Just sent this e-mail to the members of the PA Senate Law and Justice committee (and my own Senator, Robert Tomlinson). I'll be at the hearings on Tuesday, and I'll report on what happens.
I'll be attending Tuesday's joint hearing conducted by the Law and Justice Committee and the House Liquor Control Committee regarding the recent Bureau of Liquor Control enforcement (BLCE) "raids" in Philadelphia. This is a matter of great interest and concern to me (and to quite a few others, as evidenced by the public outcry at the injustice of these events). I've taken the liberty of creating the following list of questions I'd like to see addressed at these hearings. I hope you would consider them.
• What purpose is served by brand registration? How does this arcane and clearly imperfect process best meet that need? If that need can be met by simpler means, why not do away with beer registration altogether?
• Why was the cost of registration recently raised from $25 per brand to $75 (especially when other states have registration fees as low as $1)? Can there at least be an exemption of registration for brewpubs that only sell beer on-premises?
• Why was the response to this complaint three simultaneous raids carried out by multiple armed BLCE agents, during lunch hour? Why not one plainclothes agent armed with a clipboard to straighten out what is clearly a bureaucratic issue?
• What is being done to insure that the BLCE's “anonymous complaint” process is not used to harass licensees, either by competitors or malcontents?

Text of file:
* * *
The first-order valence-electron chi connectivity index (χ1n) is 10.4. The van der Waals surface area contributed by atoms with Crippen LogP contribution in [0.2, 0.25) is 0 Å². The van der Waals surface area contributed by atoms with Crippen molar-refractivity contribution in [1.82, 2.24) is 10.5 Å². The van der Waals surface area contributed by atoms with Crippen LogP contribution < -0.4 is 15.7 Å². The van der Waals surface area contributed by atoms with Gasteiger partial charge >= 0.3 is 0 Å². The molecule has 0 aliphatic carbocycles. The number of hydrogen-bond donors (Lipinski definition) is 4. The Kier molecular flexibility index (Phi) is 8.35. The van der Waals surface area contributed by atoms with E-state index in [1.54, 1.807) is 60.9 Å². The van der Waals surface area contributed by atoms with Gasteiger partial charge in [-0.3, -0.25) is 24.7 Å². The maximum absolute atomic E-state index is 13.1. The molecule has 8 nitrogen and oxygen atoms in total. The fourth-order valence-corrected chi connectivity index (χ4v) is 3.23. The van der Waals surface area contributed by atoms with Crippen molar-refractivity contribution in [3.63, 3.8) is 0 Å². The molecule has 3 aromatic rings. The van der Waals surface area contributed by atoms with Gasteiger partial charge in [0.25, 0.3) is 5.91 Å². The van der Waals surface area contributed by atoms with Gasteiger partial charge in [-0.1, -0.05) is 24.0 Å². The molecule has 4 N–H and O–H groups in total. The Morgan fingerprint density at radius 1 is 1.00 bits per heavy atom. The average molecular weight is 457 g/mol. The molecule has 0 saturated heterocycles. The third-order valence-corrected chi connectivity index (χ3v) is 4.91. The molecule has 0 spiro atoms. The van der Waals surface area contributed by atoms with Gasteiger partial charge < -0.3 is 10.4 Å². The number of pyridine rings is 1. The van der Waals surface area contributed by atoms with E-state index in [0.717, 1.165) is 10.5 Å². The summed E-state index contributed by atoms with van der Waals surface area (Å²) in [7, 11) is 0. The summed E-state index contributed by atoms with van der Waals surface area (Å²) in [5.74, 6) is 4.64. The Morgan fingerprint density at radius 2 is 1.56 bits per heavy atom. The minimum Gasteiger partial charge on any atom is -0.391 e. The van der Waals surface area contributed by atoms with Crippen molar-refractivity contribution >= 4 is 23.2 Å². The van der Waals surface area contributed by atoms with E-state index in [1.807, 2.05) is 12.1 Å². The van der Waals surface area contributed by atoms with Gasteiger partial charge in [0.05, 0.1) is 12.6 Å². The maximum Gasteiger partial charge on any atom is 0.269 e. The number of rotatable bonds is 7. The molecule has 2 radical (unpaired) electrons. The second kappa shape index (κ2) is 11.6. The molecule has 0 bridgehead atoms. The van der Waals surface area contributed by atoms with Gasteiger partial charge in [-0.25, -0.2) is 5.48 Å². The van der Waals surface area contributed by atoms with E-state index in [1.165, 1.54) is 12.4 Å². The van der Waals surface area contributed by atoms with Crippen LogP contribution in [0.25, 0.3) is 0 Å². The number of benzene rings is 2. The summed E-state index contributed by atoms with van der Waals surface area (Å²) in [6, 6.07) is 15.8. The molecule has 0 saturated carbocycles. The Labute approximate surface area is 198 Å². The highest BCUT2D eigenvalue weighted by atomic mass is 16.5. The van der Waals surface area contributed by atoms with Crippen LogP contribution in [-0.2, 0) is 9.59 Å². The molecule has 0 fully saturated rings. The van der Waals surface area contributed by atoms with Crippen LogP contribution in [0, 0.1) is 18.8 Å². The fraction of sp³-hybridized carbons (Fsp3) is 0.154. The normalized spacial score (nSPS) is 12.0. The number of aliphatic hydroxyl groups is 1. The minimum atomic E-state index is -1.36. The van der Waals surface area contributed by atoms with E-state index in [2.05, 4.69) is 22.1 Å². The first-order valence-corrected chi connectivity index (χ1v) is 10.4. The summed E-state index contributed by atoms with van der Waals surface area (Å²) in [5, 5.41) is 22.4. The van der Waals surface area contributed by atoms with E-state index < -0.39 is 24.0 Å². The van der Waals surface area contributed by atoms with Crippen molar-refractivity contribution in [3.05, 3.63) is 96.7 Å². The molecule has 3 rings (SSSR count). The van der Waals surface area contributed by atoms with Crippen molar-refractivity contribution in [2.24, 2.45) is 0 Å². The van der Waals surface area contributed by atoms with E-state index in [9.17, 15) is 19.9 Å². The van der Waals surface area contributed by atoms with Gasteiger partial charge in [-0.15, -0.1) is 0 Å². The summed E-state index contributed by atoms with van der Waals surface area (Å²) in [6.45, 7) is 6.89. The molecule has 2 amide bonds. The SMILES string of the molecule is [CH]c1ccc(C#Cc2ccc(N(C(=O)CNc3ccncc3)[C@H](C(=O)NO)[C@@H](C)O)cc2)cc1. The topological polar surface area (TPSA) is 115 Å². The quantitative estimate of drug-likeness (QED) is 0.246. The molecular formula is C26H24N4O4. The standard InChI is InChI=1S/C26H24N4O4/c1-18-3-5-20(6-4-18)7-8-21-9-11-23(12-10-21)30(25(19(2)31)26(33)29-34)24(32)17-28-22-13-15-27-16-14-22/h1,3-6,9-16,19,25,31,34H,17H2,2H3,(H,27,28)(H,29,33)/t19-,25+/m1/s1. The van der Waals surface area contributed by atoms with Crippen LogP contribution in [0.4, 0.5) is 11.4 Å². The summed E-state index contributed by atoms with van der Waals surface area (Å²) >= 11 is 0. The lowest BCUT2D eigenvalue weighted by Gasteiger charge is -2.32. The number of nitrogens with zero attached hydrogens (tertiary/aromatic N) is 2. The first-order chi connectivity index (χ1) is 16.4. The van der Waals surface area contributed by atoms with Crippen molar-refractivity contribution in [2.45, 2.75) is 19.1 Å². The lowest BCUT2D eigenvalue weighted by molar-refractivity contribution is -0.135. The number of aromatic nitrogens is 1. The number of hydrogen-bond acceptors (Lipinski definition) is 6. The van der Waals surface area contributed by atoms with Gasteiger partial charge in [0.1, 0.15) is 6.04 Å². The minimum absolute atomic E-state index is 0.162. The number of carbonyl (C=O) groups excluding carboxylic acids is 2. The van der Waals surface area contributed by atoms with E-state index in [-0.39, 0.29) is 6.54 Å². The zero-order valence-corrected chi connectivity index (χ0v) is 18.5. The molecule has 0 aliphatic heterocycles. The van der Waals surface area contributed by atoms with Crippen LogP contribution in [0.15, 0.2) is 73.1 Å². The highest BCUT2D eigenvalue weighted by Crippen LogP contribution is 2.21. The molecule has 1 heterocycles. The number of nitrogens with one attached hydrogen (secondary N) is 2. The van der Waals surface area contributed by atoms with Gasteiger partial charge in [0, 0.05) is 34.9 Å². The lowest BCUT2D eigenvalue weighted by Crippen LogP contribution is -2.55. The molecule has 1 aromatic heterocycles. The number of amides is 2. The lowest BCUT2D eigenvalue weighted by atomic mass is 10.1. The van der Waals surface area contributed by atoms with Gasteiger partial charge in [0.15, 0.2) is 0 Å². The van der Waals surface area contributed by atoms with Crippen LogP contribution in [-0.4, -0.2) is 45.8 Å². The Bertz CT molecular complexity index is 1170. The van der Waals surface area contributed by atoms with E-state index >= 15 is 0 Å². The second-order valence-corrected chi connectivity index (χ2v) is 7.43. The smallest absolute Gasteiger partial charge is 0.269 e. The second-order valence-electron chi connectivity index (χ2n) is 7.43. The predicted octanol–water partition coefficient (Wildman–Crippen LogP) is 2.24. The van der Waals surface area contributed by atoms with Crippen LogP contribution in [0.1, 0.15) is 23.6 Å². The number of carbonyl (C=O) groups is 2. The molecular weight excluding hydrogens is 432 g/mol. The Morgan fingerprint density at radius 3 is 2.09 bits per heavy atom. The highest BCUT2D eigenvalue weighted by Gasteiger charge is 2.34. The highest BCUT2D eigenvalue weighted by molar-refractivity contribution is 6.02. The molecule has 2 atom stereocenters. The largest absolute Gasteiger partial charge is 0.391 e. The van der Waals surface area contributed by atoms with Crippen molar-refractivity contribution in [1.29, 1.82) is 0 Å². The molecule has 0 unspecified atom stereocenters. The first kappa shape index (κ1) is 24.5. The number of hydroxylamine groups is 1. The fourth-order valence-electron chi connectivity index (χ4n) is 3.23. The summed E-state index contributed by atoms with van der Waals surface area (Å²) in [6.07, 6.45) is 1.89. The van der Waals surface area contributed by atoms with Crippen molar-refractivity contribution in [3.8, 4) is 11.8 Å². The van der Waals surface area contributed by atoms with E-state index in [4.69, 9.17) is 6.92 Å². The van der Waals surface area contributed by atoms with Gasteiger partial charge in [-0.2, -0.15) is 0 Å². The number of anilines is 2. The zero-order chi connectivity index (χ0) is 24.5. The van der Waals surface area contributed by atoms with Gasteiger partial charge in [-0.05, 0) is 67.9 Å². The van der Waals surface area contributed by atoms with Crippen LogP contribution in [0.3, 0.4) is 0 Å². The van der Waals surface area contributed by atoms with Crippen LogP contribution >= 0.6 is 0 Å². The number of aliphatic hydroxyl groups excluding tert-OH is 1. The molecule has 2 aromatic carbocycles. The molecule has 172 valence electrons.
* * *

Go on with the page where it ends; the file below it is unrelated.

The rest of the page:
• Where is the oversight on the BLCE? The PLCB repeatedly said, in the aftermath of the raids, that it was not responsible for the actions of the BLCE; the State Police also distanced themselves. For that matter, who does the PLCB answer to, other than indirectly to the Legislature, through the Liquor Code?
• At the heart of things, is the PA Liquor Code just too byzantine and confusing for licensees – and enforcement agents! – to understand? Could the Code be substantially simplified without undercutting taxation and enforcement?
• And of course: why does the State continue to hold a retail monopoly on the sale of wine and liquor? As an American citizen in 2010, how is it possibly fair that I cannot legally travel 15 miles into New Jersey, buy a bottle of wine, and bring it home to drink? The monopoly is unfair, and there are no compelling reasons in the public good to continue it.
As I said, I will be present on Tuesday to see how the hearing proceeds, and to report on those proceedings. I hope the hearing is fruitful, and brings progress to the process of making Pennsylvania's liquor laws more fair, more transparent, and more responsive to the desires of the citizens of the Commonwealth.